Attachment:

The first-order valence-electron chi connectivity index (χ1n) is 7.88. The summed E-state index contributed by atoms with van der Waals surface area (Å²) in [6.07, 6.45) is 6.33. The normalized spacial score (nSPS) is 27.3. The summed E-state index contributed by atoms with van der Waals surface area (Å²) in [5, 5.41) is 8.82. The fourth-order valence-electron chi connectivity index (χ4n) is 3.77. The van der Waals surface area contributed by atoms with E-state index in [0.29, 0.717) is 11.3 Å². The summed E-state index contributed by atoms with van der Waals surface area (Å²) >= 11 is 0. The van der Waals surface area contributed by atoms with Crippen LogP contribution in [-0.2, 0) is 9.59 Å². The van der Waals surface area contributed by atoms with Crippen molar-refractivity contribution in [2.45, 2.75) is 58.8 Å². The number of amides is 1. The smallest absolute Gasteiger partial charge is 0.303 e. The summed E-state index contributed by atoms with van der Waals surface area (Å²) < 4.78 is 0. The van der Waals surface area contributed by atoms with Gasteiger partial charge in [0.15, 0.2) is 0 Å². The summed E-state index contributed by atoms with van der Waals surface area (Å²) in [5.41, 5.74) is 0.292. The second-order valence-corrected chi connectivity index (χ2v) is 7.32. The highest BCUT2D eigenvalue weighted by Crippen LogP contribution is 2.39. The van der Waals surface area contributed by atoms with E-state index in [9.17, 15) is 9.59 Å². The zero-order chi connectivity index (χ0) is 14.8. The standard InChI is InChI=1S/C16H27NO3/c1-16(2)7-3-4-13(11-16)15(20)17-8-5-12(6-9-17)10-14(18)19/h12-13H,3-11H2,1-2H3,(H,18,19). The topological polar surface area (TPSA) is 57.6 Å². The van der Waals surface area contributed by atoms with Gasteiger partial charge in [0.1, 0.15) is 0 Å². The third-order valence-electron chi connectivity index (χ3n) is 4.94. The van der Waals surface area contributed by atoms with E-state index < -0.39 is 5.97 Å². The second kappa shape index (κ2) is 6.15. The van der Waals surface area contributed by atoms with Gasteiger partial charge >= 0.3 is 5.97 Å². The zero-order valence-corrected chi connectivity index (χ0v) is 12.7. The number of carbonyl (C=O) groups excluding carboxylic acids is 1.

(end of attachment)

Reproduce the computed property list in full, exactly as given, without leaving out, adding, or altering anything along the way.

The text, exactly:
The first-order valence-electron chi connectivity index (χ1n) is 7.88. The summed E-state index contributed by atoms with van der Waals surface area (Å²) in [6.07, 6.45) is 6.33. The normalized spacial score (nSPS) is 27.3. The summed E-state index contributed by atoms with van der Waals surface area (Å²) in [5, 5.41) is 8.82. The fourth-order valence-electron chi connectivity index (χ4n) is 3.77. The van der Waals surface area contributed by atoms with E-state index in [0.29, 0.717) is 11.3 Å². The summed E-state index contributed by atoms with van der Waals surface area (Å²) >= 11 is 0. The van der Waals surface area contributed by atoms with Crippen LogP contribution in [-0.2, 0) is 9.59 Å². The van der Waals surface area contributed by atoms with Crippen molar-refractivity contribution in [2.45, 2.75) is 58.8 Å². The number of amides is 1. The smallest absolute Gasteiger partial charge is 0.303 e. The summed E-state index contributed by atoms with van der Waals surface area (Å²) < 4.78 is 0. The van der Waals surface area contributed by atoms with Gasteiger partial charge in [0.15, 0.2) is 0 Å². The summed E-state index contributed by atoms with van der Waals surface area (Å²) in [5.41, 5.74) is 0.292. The second-order valence-corrected chi connectivity index (χ2v) is 7.32. The highest BCUT2D eigenvalue weighted by Crippen LogP contribution is 2.39. The van der Waals surface area contributed by atoms with E-state index in [9.17, 15) is 9.59 Å². The zero-order chi connectivity index (χ0) is 14.8. The standard InChI is InChI=1S/C16H27NO3/c1-16(2)7-3-4-13(11-16)15(20)17-8-5-12(6-9-17)10-14(18)19/h12-13H,3-11H2,1-2H3,(H,18,19). The topological polar surface area (TPSA) is 57.6 Å². The van der Waals surface area contributed by atoms with Gasteiger partial charge in [0.1, 0.15) is 0 Å². The third-order valence-electron chi connectivity index (χ3n) is 4.94. The van der Waals surface area contributed by atoms with E-state index < -0.39 is 5.97 Å². The second kappa shape index (κ2) is 6.15. The van der Waals surface area contributed by atoms with Gasteiger partial charge >= 0.3 is 5.97 Å². The zero-order valence-corrected chi connectivity index (χ0v) is 12.7. The number of carbonyl (C=O) groups excluding carboxylic acids is 1.